India - Country Commercial Guide
Selling Factors and Techniques

Identifies common practices to be aware of when selling in this market, e.g., whether all sales material need to be in the local language.

Last published date: 2021-10-23

Introduction

Selling in the Indian market can be complicated and difficult for new entrants for many reasons including:

  • Market fragmentation due to the country’s vast size and diversity in terms of language, culture, and infrastructure;
  • Low per capita income ($6,390 in 2020, according to the World Bank);
  • High cost of creating and maintaining independent sales infrastructure;
  • High retail outlet density (12-15 million outlets) spread over many urban and rural centers, and often small and unorganized; and
  • Strong local competition.

Trade Promotion and Advertising

Over time the Indian economy has moved from being a controlled seller’s market to a buyer’s market.  India’s economic liberalization policies reached a crescendo in 1991, reducing import tariffs and taxes and deregulating markets.  These changes brought foreign investment, increased competition, and a need for increased advertising.  According to a 2021 dentsu Digital Report, at 41 percent television captures the largest share of advertising expenditures.  TV is followed by digital media at 29 percent.  Print media comprises 22 percent of advertising expenditures.  Radio, outdoor, and internet advertising command smaller shares, and digital media is expected to grow the fastest.  The advertising sector, which slowed in 2020 due to the pandemic, is expected to touch $70 billion by 2022.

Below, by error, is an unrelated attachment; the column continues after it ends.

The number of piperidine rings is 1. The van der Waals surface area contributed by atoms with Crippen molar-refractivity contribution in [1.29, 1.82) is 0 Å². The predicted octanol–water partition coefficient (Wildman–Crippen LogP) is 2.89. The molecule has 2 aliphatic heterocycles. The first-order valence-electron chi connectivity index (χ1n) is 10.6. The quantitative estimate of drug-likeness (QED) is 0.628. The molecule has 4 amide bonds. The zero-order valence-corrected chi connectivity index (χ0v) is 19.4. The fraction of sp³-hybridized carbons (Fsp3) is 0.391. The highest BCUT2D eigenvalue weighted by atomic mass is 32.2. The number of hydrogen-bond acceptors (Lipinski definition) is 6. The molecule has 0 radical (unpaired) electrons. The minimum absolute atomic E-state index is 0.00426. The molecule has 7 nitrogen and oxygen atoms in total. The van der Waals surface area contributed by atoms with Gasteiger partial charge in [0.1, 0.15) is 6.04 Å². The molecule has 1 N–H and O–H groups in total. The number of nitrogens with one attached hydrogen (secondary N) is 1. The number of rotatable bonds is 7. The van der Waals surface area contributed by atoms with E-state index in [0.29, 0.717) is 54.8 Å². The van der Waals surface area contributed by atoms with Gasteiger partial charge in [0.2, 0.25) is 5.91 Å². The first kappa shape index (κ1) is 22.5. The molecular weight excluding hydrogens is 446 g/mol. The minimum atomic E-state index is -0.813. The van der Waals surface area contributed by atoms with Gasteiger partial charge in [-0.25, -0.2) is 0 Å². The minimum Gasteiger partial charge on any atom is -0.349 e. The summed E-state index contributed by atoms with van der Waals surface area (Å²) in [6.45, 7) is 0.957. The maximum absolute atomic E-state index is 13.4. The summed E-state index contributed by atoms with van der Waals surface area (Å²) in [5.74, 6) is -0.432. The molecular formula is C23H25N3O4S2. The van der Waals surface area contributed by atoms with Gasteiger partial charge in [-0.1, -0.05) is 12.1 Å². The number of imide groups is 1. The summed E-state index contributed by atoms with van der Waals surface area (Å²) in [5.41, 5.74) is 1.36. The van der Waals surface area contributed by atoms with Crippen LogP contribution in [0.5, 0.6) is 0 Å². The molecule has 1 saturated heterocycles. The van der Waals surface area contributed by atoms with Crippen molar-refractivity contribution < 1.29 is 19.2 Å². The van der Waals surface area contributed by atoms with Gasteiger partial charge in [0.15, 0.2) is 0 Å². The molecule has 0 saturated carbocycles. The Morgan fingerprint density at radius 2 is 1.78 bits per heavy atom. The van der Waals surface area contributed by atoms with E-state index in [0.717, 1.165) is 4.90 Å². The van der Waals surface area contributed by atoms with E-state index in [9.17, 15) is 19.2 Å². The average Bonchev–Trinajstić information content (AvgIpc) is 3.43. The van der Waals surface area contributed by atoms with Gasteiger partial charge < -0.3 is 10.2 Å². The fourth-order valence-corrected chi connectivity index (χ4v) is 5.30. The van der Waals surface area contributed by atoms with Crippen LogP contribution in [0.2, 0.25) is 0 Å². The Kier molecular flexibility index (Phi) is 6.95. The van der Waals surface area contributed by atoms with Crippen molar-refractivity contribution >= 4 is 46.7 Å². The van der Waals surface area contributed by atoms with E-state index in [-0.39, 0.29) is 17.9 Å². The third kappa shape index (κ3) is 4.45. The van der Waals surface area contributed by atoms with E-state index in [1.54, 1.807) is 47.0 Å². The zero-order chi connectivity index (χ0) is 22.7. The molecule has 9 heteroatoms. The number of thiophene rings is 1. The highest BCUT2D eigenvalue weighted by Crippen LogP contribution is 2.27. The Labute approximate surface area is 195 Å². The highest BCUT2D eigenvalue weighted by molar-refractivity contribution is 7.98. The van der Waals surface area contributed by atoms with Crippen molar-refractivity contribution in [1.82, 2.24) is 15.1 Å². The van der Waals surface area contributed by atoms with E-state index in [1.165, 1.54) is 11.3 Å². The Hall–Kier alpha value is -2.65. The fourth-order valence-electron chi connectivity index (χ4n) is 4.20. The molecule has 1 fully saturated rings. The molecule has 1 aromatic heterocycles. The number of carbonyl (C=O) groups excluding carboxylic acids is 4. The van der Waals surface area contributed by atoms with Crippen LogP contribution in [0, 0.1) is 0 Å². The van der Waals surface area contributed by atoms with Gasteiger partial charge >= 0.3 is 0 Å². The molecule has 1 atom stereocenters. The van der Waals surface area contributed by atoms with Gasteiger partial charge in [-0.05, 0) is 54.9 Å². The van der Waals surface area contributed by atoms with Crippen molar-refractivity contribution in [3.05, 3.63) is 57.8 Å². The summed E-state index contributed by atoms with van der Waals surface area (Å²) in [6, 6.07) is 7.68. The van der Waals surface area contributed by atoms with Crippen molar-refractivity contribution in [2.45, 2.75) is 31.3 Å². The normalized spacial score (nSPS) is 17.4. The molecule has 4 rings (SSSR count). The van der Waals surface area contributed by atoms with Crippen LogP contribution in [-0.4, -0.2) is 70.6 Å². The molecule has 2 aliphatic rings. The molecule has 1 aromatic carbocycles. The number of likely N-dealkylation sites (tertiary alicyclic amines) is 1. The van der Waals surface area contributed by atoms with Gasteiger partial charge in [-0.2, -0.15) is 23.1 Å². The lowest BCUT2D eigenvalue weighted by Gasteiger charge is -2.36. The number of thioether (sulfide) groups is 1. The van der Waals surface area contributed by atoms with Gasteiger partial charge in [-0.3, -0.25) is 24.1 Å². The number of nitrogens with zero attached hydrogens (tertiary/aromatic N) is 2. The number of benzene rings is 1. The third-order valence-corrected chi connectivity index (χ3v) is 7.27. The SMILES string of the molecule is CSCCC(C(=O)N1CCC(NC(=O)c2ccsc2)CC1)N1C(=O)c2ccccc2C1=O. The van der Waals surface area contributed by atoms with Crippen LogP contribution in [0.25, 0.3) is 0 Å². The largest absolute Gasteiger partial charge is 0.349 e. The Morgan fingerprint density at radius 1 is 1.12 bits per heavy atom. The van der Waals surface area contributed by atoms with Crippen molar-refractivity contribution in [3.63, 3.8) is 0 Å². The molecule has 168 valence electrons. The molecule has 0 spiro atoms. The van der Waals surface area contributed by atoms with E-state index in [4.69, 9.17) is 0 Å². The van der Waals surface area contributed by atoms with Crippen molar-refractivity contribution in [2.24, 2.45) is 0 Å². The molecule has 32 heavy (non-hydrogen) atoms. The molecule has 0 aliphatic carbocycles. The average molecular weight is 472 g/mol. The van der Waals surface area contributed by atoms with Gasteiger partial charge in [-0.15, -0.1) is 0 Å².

More than 65 percent of India’s population is rural.  The key to gaining rural market share is increased brand awareness and affordability, complemented by a wide distribution network to ensure availability.  Rural markets are best covered by mass media (e.g., television, newspapers, and radio), as India’s vast size and poor infrastructure pose challenges for effective use of other media.  With improvements in basic telecom services and increasing penetration of smartphones in rural areas, online purchases by rural consumers are increasing.

India has a diverse and growing number of daily newspapers.  Print media reaches 70 percent of urban adults.  Further, the number of readers in rural India is now roughly equal to that in urban India.  The print media, almost completely controlled by the private sector, is well developed and advertising and promotional opportunities are available in many newspapers including daily, weekly, or monthly business publications, news magazines, and industry-specific magazines.  A decade ago, television was one of the most popular advertising channels, but social media and platforms such as YouTube, video advertising, video blogging, and direct message tools are seeing increased use.